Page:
Republicans are likely breathing easier knowing an October trial will not refocus attention on the McDonnell gifts scandal leading up to Election Day. Poll numbers now show more Virginians are paying more attention to the race for governor. But neither candidate is pulling away, with both locked in a statistical tie.
A survey of more than 1,000 likely voters shows Republican Ken Cuccinelli and Democrat Terry McAuliffe virtually neck-and-neck. Seven percent of respondents said they favored Libertarian Robert Sarvis, but experts expect that number to drop off moving toward Election Day.
Wednesday's Quinnipiac University poll puts McAuliffe up 44 to 41 percent over Cuccinelli, within the poll's 3.1 percent margin of error. Republicans embraced the results, saying their candidate is gaining momentum.
"This is anybody's race. Our voters are more enthused to get out and vote than Terry's are, and that's a huge advantage," said Garren Shipley, communications director for the Republican Party of Virginia.
Democrats meanwhile say the poll is just white noise.
"It's interesting that a poll in which more than half of Virginians view their candidate as negatively it's a sign of momentum for them," said Brian Coy, communications director for the Democratic Party of Virginia.
Fifty-one percent of respondents say they hold an unfavorable view of Cuccinelli, compared to a 34 percent favorability rating.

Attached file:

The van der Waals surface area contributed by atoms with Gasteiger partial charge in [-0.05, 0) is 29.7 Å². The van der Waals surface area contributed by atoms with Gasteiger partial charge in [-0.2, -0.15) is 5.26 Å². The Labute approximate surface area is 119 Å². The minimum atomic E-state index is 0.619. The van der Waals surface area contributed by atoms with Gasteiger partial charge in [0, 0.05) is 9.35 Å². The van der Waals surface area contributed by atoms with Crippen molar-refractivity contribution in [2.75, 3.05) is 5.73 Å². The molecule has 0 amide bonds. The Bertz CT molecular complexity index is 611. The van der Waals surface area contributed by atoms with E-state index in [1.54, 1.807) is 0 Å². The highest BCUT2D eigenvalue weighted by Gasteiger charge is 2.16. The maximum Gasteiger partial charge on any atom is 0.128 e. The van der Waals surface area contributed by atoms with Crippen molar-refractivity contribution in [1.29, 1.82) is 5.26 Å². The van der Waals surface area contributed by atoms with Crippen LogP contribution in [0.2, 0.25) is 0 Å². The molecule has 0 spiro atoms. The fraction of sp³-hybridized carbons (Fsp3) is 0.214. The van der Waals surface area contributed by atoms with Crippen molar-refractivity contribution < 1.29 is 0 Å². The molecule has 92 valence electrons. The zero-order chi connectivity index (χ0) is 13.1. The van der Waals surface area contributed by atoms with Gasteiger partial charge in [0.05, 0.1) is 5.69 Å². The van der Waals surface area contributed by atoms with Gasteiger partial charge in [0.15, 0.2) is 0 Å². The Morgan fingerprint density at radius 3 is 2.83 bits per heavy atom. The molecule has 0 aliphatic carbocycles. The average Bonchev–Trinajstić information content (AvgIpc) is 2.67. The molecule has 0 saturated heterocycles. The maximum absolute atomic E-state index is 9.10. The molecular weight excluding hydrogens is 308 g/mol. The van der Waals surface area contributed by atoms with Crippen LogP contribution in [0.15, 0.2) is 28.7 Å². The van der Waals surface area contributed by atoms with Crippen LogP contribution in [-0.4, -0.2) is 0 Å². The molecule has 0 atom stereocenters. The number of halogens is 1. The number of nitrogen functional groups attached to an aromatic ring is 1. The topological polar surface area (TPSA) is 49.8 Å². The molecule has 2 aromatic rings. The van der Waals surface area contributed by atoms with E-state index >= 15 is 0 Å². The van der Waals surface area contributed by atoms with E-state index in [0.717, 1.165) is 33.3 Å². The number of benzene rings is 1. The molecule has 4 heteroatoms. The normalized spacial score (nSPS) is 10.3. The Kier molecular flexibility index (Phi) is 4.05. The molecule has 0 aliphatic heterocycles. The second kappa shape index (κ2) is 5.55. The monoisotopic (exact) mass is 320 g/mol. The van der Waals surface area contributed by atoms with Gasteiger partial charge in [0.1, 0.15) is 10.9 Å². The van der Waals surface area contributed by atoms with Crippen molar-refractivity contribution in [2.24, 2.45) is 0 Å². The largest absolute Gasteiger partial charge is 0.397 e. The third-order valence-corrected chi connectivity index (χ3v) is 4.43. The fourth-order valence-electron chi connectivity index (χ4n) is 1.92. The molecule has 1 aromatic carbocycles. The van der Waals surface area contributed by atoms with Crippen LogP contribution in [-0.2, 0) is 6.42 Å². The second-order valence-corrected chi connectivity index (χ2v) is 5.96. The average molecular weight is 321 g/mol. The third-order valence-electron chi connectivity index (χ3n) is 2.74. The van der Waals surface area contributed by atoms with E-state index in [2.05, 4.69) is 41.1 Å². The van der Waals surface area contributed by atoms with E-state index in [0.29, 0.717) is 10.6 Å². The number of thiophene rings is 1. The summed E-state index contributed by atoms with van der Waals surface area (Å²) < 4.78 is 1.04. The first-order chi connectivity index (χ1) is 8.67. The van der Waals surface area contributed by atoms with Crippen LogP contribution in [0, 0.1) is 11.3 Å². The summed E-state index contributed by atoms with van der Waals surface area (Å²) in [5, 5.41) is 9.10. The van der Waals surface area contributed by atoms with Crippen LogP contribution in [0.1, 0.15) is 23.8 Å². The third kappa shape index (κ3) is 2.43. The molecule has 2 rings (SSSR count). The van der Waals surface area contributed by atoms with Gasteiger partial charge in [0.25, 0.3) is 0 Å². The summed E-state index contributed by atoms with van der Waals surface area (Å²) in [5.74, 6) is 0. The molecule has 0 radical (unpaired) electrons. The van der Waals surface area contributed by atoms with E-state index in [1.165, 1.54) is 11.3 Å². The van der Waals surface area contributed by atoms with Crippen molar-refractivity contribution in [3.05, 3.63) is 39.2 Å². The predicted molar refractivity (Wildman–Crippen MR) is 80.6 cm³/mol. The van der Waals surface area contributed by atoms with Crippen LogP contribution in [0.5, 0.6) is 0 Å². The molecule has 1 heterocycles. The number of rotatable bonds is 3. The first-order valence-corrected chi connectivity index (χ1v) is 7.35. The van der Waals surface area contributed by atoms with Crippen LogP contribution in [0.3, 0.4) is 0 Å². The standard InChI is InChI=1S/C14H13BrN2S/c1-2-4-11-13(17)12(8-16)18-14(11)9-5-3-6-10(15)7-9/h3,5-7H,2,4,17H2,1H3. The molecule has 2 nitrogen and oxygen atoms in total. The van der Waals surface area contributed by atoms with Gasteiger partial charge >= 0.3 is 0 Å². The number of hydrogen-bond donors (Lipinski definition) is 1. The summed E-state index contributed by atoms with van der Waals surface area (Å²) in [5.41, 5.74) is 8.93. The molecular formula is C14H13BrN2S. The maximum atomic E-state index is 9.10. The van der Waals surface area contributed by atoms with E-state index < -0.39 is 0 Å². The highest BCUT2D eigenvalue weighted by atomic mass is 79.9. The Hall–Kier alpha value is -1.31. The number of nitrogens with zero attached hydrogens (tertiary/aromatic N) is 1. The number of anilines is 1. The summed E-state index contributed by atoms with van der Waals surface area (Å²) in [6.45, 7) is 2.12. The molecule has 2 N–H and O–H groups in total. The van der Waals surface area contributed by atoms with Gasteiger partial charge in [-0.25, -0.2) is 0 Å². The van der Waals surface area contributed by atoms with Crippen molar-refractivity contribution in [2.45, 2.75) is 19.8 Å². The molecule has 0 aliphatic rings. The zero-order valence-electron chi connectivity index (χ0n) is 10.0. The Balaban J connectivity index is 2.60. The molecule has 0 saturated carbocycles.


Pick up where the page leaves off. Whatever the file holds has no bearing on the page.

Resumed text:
McAuliffe is split, with 38 percent of voters listing him as both favorable and unfavorable. But Republicans aren't focused on those numbers. Instead they say Cuccinelli has recovered some ground in the polls, closing August's six-point gap to three.
"That trend is moving in the right direction for us, and we're really excited about that," Shipley said.
But as the clock counts down, both sides know early polls won't decide this race, and they're focused on turnout.
"We're going to be doing what we've been doing all year, which is talking about the key contrast in this race," Coy said.
"Our folks are broken-glass voters this year. They will crawl over broken glass to get to the polls, they are enthusiastic and they're going to show up," Shipley said.
The polls also shed some light on where the races for lieutenant governor and attorney general stand and the truth is: no one is really paying attention to them yet. A vast majority of voters - between 72 and 88 percent - say they haven't heard enough about the candidates to form an opinion.